party in a divorce for adultery may
remarry one year alter the presenta
tion of satisfactory evidence of the
The debate on the' divorce amend
ments was earnest on both sides. The
house was first divided on the ques
tion of concurring with the house of
bishops in their action absolutely pro
hibiting the remarriage of divorced
persons. Concurrence was refused,
the clergy of 24 dioceses voting for
and those from 25 voting against it,
while the laymen of 21 dioceses were
divided in sentiment, as were the lay
men in 4 dioceses. On a vote of this
kind the divided vote is counted in the
negative. The high church dioceses
all voted to concur with the bishops.
On the question of adopting the new
section the vote was: Clerical, 52 for,
7 against, 2 divided lay, 46 for, 5
against, 2 divided total, 98 for, 12
against, 4 divided.
The new section provides for the re
marriage alter a period of "'not less
than one year" after the granting of
divorce of the innocent party in an
action for adultery, provided that sat
isfactory evidence touching the facts
in the case, including a copy of the
court's decree and record if practica
ble, with proof that the defendant was
personally served or appeared in the
The resolution will have to be con
curred in by the house of bishops be
fore it becomes effective.
TOASTS THE AMERICAN NAVY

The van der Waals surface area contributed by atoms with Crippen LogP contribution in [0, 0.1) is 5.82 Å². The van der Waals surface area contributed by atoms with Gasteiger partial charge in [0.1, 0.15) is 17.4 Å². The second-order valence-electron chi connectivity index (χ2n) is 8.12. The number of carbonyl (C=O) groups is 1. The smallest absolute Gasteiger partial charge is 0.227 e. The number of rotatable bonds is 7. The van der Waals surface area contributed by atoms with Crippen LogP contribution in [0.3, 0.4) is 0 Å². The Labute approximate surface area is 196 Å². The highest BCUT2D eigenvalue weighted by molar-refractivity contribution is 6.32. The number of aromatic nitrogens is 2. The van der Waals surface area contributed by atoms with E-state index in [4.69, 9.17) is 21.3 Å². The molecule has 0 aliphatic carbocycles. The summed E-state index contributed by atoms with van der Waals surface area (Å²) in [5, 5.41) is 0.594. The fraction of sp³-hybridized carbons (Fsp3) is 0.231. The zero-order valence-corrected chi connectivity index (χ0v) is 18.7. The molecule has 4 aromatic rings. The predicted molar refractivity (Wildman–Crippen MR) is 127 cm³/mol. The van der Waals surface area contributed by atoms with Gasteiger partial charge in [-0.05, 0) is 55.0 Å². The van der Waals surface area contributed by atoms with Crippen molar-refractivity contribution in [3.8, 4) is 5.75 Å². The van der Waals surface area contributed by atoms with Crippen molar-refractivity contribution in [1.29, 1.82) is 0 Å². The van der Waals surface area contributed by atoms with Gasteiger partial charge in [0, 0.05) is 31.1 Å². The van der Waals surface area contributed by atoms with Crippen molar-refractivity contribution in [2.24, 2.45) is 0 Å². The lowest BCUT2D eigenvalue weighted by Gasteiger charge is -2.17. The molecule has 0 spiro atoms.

UNITED STATE6 OFFICERS ENbjf|ji
TERTAINED AT LUNCHEON
BY KING EDWARD.
London, Oct. 21."The American
Navy, May Its Glory Never Be Less,"
"were the words in which King Edward
toasted his naval guests at the lunch
eon at Buckingham palace during the
Ambassador Choate first presented
Rear Admiral Jewell, commanding the
European squadron of the North At
lantic fleet, and his staff, Captain Colby
of the cruiser Olympia and Lieuten
ants William C. Watts and Charles T.
Jewell, aides of the admiral, who were
accompanied by Secretary White and
Captain Charles H. Stockton, the naval
attache of the American embassy.
Then, with an informal "Well, let's
have lunch," the king, wearing an ad
miral's uniform, led the way to the
.diningroom. Ambassador Choate was
on the king's right and Admiral Jewell
on his left. The king, as usual with
American guests, demanded their lat
est stories and chatted most informally
until near the end of the luncheon,
when he rose and proposed the health
of President Roosevelt, the American
navy and the officers of the visiting
squadron. No formal reply was made,-,*
but Admiral Jewell told King Edward
how much he appreciated the compli-.
ment. The king chatted with each
member of the party, showed them
the palace pictures and ended the most_
cordial informal party by saying how
he was always pleased to see Ameri
can war vessels in England.